Monday, August 14, 2017
After 9/11, a lot of b.s. songs were played and written -- usually scream violence and hate.
I always felt we should have pressed pause.
And taken Jewel's "Hands" to heart.
I turned off the TV and hit the road to avoid the pity being coerced into rage.
At one point, I bumped into Joan Didion and we compared notes.
She went on to write one of the most sensible pieces. (Here for it at THE NEW YORK REVIEW OF BOOKS, you can also order it as a pamphlet at AMAZON.)
I found myself onstage at the Herbst Theater in San Francisco unable to finish reading the passage, unable to speak at all for what must have been thirty seconds. All I can say about the rest of that evening, and about the two weeks that followed, is that they turned out to be nothing I had expected, nothing I had ever before experienced, an extraordinarily open kind of traveling dialogue, an encounter with an America apparently immune to conventional wisdom. The book I was making the trip to talk about was Political Fictions, a series of pieces I had written for The New York Review about the American political process from the 1988 through the 2000 presidential elections. These people to whom I was listening—in San Francisco and Los Angeles and Portland and Seattle—were making connections I had not yet in my numbed condition thought to make: connections between that political process and what had happened on September 11, connections between our political life and the shape our reaction would take and was in fact already taking.
These people recognized that even then, within days after the planes hit, there was a good deal of opportunistic ground being seized under cover of the clearly urgent need for increased security. These people recognized even then, with flames still visible in lower Manhattan, that the words “bipartisanship” and “national unity” had come to mean acquiescence to the administration’s preexisting agenda—for example the imperative for further tax cuts, the necessity for Arctic drilling, the systematic elimination of regulatory and union protections, even the funding for the missile shield—as if we had somehow missed noticing the recent demonstration of how limited, given a few box cutters and the willingness to die, superior technology can be.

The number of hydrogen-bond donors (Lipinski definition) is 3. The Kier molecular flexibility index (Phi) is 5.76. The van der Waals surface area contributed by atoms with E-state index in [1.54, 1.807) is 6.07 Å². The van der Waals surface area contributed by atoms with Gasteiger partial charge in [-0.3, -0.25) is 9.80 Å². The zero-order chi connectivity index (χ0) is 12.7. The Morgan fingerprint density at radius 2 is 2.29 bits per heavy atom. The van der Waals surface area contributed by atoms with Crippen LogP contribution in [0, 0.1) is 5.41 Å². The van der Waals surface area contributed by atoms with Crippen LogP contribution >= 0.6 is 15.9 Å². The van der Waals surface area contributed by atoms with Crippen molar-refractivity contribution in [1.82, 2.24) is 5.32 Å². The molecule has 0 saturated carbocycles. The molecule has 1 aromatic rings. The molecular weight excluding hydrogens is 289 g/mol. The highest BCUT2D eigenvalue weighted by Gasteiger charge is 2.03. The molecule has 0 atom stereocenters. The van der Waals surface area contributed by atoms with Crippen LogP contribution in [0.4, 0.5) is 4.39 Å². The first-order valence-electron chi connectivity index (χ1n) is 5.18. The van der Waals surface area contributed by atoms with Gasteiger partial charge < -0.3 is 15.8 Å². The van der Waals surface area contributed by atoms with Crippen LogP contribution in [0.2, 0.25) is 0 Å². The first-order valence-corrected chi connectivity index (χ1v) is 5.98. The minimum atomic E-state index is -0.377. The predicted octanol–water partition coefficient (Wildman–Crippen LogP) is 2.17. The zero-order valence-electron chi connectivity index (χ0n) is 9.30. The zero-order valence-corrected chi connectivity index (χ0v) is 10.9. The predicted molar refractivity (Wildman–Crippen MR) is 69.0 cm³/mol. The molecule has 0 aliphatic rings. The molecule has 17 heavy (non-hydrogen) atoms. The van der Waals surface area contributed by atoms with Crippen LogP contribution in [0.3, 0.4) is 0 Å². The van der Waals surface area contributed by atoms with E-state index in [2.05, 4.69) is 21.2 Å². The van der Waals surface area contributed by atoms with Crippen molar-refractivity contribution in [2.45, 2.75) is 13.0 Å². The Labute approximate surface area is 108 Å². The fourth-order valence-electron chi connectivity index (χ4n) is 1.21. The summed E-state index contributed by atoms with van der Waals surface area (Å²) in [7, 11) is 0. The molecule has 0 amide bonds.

These people understood that when Judy Woodruff, on the evening the President first addressed the nation, started talking on CNN about what “a couple of Democratic consultants” had told her about how the President would be needing to position himself, Washington was still doing business as usual. They understood that when the political analyst William Schneider spoke the same night about how the President had “found his vision thing,” about how “this won’t be the Bush economy any more, it’ll be the Osama bin Laden economy,” Washington was still talking about the protection and perpetuation of its own interests.
These people got it.
They didn’t like it.
They stood up in public and they talked about it.
A lot of people feel impotent at times like these.
I don't do fear well. If I'm afraid of something ("I won't be made useless, won't be idle with despair" -- Jewel), it's time to move forward right though it.
"Hands" is a great song. It talks about the power we have within, even in times of crisis.
A pity party's going on as people rage in their tea cups.
Let's remember "we are never broken."